Running your Java EE Applications in a PaaS

JavaOne 2011 and Devoxx 2011 Keynote Demo

This page describes a Java EE sample application and explains how it can be easily deployed in a PaaS environment using GlassFish 4.0.

The application allows conference organizers to publish details about their conference such as tracks, sessions, and speakers. It also allows attendees to register for the conference and prepare their schedule. The application is built as a typical 3-tier Java EE 6 application using JavaServer Faces (with PrimeFaces widgets) for the front-end, Enterprise JavaBeans for the middle tier business logic, and Java Persistence API for connectivity with the database.

Deploying this application to GlassFish 4.0 highlights the following points:

  • Dynamic Service Provisioning: The service dependencies are discovered by introspecting the application archive and the required services such as Java EE, Database, and Load Balancer are provisioned. These services may be provisioned as part of an application deployment as is the case here, or a deployment can use pre-provisioned services that could be shared by different apps.
  • Elasticity using Auto-scaling: The Java EE cluster is automatically resized to meet the growing demands using auto-scaling. The decision to dynamically grow or shrink is based upon metrics that are collected during the application flow (see also this other demonstration for more details on elasticity).
  • Highly Available Cluster: The Java EE cluster is highly available with session failover capabilities.

GlassFish 4.0 is a release in development that will allow for PaaS environments in the native and virtualized mode. The native mode provisions all the services on a non-virtualized environment such as a laptop/desktop and easy-to-replicate development and debugging mode. The virtualized mode allows a PaaS administrator to provision all the services in a private or public cloud, in an IaaS-agnostic manner, and provides for scalable deployments by supporting Elasticity to scale up (vertically) or scale out (horizontally) and to scale down to meet the changing needs. The Service Provisioning and Elasticity functionalities can be automatically done by the system or allow for manual action.

Follow the instructions to deploy this application in the native mode:

  1. Download the sample application, unzip, and build as mvn package.

    Note: The older version of the application can be downloaded here.
  2. Download platform-specific Load Balancer zip file (Windows, Mac, Ubuntu, Ubuntu-64) and rename it to "".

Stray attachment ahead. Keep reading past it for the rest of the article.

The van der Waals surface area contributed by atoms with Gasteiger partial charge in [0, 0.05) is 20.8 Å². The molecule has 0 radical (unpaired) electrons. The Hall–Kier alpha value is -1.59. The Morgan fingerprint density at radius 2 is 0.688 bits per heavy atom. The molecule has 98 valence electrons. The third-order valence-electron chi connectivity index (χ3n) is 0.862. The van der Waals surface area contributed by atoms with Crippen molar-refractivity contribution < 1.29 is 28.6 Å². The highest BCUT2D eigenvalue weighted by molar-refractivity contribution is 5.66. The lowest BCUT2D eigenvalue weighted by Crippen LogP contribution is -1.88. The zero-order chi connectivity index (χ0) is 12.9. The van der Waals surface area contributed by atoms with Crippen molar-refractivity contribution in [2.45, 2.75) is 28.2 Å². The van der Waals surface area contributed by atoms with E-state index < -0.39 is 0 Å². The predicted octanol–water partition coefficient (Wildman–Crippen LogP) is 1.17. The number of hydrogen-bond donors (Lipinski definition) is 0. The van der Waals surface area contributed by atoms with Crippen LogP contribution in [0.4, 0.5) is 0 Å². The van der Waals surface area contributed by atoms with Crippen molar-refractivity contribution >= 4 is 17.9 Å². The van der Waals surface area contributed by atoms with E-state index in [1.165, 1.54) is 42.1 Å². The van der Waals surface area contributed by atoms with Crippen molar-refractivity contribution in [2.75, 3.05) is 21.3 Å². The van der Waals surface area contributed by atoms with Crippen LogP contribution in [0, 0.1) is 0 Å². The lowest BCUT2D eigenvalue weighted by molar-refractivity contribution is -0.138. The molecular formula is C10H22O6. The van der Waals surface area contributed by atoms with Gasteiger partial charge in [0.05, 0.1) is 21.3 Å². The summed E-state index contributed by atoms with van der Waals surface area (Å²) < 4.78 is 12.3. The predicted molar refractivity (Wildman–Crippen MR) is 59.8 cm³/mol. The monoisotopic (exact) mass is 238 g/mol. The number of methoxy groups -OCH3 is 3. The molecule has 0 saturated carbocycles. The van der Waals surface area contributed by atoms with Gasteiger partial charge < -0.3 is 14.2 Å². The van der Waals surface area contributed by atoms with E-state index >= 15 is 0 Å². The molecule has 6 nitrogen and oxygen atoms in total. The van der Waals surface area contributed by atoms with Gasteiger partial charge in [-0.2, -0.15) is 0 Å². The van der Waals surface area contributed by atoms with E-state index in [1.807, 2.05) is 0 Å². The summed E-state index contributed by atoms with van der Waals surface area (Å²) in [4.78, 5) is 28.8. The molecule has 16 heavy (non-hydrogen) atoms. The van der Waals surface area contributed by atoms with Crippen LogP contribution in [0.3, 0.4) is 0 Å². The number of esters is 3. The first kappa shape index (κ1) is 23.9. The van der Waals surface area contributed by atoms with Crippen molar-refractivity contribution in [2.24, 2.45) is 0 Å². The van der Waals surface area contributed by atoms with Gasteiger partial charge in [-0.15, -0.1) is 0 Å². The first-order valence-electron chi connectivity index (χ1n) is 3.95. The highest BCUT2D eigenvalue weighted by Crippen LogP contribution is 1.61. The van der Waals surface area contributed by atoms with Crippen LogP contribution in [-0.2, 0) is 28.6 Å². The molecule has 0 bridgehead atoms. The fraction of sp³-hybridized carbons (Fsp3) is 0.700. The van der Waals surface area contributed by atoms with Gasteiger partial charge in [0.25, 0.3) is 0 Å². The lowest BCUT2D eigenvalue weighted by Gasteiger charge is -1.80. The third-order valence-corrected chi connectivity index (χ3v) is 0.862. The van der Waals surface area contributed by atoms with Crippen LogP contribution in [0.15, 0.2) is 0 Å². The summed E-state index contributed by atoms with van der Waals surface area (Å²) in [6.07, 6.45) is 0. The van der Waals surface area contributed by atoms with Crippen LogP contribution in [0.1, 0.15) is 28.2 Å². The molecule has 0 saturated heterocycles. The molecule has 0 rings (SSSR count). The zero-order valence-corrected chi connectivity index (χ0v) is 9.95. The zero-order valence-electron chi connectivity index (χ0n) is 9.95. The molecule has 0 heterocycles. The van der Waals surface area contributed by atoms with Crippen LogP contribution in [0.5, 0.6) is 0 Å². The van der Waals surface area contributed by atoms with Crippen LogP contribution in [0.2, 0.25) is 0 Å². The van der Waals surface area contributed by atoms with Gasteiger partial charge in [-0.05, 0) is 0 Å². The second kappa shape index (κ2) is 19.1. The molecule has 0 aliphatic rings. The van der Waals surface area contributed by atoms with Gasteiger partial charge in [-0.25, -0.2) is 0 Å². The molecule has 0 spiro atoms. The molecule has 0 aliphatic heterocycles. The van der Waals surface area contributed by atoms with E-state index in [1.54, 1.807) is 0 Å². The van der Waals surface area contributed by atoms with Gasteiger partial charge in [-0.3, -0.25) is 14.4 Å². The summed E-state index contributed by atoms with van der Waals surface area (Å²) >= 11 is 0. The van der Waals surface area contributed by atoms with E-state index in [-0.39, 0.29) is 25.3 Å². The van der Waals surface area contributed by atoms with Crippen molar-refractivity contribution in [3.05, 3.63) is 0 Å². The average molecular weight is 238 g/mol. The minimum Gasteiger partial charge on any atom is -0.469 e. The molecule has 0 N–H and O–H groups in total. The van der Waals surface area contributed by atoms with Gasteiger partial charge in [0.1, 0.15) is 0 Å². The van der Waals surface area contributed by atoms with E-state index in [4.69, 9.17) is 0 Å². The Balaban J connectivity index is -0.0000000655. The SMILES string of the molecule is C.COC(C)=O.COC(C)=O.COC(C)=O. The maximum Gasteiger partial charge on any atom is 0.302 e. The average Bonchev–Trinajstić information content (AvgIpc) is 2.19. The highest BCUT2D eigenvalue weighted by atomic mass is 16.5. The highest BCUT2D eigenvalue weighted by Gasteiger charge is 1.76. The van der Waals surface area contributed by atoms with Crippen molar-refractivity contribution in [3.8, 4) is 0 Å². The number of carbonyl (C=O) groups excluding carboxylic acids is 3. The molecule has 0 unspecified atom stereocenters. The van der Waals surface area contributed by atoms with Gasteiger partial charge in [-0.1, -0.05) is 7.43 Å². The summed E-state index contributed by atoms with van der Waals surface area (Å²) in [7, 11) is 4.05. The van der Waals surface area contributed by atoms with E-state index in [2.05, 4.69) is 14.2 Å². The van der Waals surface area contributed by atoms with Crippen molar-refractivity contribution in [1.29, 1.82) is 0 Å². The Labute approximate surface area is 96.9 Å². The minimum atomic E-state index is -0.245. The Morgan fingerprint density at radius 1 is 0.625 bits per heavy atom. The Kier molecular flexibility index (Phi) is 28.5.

3. Download GlassFish 4.0 build b05 and unzip.
  4. Configure GlassFish: Other than LB configuration in 4.1.1, 4.1.2, and 4.1.3, all other steps can be executed using "bin/" script.
    1. Copy "" to the "glassfish3\glassfish\config" directory.
      1. On Unix machines, the Load Balancer is installed in the directory "/u01/glassfish". Make sure to create this directory and change directory ownership to your login id.
      2. On Windows machines, the Load Balancer is created in the "C:\glassfish" directory.
      3. Check that you are able ping your hostname, such as ping `hostname`
    2. Start the domain as: asadmin start-domain
    3. Enable PaaS Console as: asadmin enable paas-console
    4. Configure GlassFish for the native mode as: asadmin create-ims-config-native
    5. Create a template for load balancer as: asadmin create-template --indexes ServiceType=LB,VirtualizationType=Native LBNative
  5. Follow the instructions in the video below (starting at 5:24) to deploy the application using PaaS Console. Make sure to pick javaone-sf-2011.sql for database initialization such that JavaOne San Francisco 2011 conference data is loaded. Pick devoxx-2011.sql if Devoxx 2011 conference data needs to be loaded.

    Applications not using database functionality or not relying upon a SQL for the database initialization can be deployed using CLI as: asadmin deploy --availabilityenabled=true <APP-NAME>.war

Enjoy the video below for a more detailed explanation of the installation steps, application flow, dynamic service provisioning, high availability and session failover, and auto-scaling using elasticity in the virtualized mode.


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